CEO Jack Dorsey’s departure from Twitter shows that in today’s Silicon Valley, social media has become an escape.
why does it matter: Dorsey’s resignation comes on the heels of Facebook’s name change and new focus on the metaverse, another sign that the industry is now viewing the massive social networks it’s built over the past two decades as flawed “legacy apps” mired in pesky social problems.
- The most ambitious and anxious tech founders, investors, and engineers have always preferred building something new from scratch to overhauling existing products.
News leadership: Dorsey, who first wrote the idea for Twitter on a legal platform two decades ago, announced Monday morning that he would step down as CEO and leave the company he’s been leading since 2015.
- The move comes weeks after Facebook founder Mark Zuckerberg announced he was changing his company’s name to Meta and refocusing its future efforts around virtual and augmented reality and creating a 3D digital dimension of work and play.
- Conflict in boardrooms with activist investors may have pushed Dorsey out. But it was clear — in everything from his public tweets to his interactions within the company, as employees reported — that the CEO was hesitant about his job, too.
The Big Picture: Recent years have seen a sharp decline in public trust on social media in the US, with users blaming companies for polarizing national policies, misusing personal information, and letting hate speech run rampant. The CEO position has increasingly grown politically.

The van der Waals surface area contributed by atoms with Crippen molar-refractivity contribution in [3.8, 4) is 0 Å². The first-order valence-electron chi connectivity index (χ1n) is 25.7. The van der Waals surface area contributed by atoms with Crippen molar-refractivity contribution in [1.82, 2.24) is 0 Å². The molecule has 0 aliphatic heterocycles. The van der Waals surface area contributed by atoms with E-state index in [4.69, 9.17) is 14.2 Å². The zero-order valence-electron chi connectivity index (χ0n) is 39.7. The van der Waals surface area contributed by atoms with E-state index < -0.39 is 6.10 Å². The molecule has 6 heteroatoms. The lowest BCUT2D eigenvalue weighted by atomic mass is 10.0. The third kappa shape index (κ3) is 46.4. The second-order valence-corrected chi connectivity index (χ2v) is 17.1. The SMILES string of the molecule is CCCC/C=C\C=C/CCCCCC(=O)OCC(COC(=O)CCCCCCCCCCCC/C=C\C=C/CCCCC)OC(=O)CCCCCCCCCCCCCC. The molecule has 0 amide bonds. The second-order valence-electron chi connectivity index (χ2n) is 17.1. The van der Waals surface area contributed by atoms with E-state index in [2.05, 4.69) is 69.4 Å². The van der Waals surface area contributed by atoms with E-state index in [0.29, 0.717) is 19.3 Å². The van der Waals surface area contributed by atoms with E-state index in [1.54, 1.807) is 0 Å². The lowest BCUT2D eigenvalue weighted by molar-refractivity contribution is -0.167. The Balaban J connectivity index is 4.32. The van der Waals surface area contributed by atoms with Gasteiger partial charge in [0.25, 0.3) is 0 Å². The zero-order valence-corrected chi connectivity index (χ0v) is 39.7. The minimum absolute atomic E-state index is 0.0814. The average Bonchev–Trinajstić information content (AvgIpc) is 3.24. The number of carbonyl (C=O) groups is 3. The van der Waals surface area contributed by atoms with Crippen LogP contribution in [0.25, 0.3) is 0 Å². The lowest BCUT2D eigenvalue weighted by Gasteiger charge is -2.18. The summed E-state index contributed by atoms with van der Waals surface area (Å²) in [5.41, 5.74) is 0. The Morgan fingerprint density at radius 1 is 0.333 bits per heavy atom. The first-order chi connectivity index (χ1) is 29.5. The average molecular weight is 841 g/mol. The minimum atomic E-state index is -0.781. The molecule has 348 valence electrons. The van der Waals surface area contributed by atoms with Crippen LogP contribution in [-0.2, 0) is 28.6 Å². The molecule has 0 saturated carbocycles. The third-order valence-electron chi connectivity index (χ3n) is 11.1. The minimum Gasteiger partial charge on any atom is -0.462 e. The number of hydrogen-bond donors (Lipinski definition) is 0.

- Executives are regularly summoned before Congress to answer lawmakers’ questions and listen to their harassment—a process that Dorsey, more than his peers, seemed to view as a ridiculous imposition.
- Dorsey’s decision to ban Donald Trump in the wake of the January 6 Capitol riots robbed the former president of the megaphone he still misses. The right wept the censors and the left blamed Dorsey for not acting sooner.
Instead of messing around In the unwinnable world of politics, most CTOs prefer to dream up ideas for new platforms and lead teams of developers to build them.
- Running a social media company lost its appeal once it became a job full of intractable dilemmas – balancing freedom of expression, disinformation, privacy, interoperability, openness, user safety, and more.
industry watchers He predicted that in his post-Twitter career, Dorsey – who was also the CEO of Square, the online payments company, the whole time he ran Twitter – would continue his passion for bitcoin, cryptocurrency, and the entire web3/blockchain movement.
- His successor as Twitter CEO, current CTO Parag Agrawal, is now leading the company’s Bluesky project – an effort to rebuild social media around open blockchain protocols.
Yes, but: Facebook has 3 billion customers, and Twitter is still the closest thing to a public arena left on the Internet today.
- TikTok is growing rapidly. The messages still have room to grow. People will always need to connect in some way.
- Big social media platforms aren’t going anywhere — but they may need a new kind of leader.
deepen: Technology founders left the building